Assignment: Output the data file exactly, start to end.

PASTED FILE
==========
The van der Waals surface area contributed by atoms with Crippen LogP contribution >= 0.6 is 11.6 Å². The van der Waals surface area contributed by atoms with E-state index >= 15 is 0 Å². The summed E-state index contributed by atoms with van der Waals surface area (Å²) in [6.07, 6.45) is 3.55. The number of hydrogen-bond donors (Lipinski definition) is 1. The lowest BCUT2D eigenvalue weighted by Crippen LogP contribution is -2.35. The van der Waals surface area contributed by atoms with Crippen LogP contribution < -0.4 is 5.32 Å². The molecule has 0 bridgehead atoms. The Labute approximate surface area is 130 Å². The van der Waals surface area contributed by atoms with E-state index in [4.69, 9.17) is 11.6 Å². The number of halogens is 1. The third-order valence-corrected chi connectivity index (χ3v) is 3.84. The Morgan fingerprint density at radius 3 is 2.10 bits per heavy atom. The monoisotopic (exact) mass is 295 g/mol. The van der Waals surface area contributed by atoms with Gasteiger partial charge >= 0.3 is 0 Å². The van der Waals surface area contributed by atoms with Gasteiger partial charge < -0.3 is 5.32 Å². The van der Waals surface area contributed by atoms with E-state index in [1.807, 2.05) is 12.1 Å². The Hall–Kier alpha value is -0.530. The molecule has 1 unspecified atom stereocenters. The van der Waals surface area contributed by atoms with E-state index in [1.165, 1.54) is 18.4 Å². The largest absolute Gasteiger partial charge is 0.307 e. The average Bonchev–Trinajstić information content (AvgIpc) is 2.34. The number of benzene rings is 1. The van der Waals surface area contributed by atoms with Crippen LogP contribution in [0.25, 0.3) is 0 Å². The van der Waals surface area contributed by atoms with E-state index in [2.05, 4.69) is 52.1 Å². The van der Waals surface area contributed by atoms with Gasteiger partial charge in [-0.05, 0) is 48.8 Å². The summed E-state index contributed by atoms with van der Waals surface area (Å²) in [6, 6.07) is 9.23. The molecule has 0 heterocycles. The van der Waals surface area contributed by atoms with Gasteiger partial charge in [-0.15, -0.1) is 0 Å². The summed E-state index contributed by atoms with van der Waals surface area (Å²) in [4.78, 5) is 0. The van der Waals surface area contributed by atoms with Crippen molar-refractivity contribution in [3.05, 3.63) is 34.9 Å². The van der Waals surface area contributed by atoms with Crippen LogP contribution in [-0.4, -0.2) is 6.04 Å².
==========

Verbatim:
The van der Waals surface area contributed by atoms with Crippen LogP contribution >= 0.6 is 11.6 Å². The van der Waals surface area contributed by atoms with E-state index >= 15 is 0 Å². The summed E-state index contributed by atoms with van der Waals surface area (Å²) in [6.07, 6.45) is 3.55. The number of hydrogen-bond donors (Lipinski definition) is 1. The lowest BCUT2D eigenvalue weighted by Crippen LogP contribution is -2.35. The van der Waals surface area contributed by atoms with Crippen LogP contribution < -0.4 is 5.32 Å². The molecule has 0 bridgehead atoms. The Labute approximate surface area is 130 Å². The van der Waals surface area contributed by atoms with E-state index in [4.69, 9.17) is 11.6 Å². The number of halogens is 1. The third-order valence-corrected chi connectivity index (χ3v) is 3.84. The Morgan fingerprint density at radius 3 is 2.10 bits per heavy atom. The monoisotopic (exact) mass is 295 g/mol. The van der Waals surface area contributed by atoms with Gasteiger partial charge >= 0.3 is 0 Å². The van der Waals surface area contributed by atoms with Gasteiger partial charge < -0.3 is 5.32 Å². The van der Waals surface area contributed by atoms with E-state index in [1.807, 2.05) is 12.1 Å². The Hall–Kier alpha value is -0.530. The molecule has 1 unspecified atom stereocenters. The van der Waals surface area contributed by atoms with E-state index in [1.165, 1.54) is 18.4 Å². The largest absolute Gasteiger partial charge is 0.307 e. The average Bonchev–Trinajstić information content (AvgIpc) is 2.34. The number of benzene rings is 1. The van der Waals surface area contributed by atoms with Crippen LogP contribution in [0.25, 0.3) is 0 Å². The van der Waals surface area contributed by atoms with E-state index in [2.05, 4.69) is 52.1 Å². The van der Waals surface area contributed by atoms with Gasteiger partial charge in [-0.05, 0) is 48.8 Å². The summed E-state index contributed by atoms with van der Waals surface area (Å²) in [6, 6.07) is 9.23. The molecule has 0 heterocycles. The van der Waals surface area contributed by atoms with Gasteiger partial charge in [-0.15, -0.1) is 0 Å². The summed E-state index contributed by atoms with van der Waals surface area (Å²) in [4.78, 5) is 0. The van der Waals surface area contributed by atoms with Crippen molar-refractivity contribution in [3.05, 3.63) is 34.9 Å². The van der Waals surface area contributed by atoms with Crippen LogP contribution in [-0.4, -0.2) is 6.04 Å².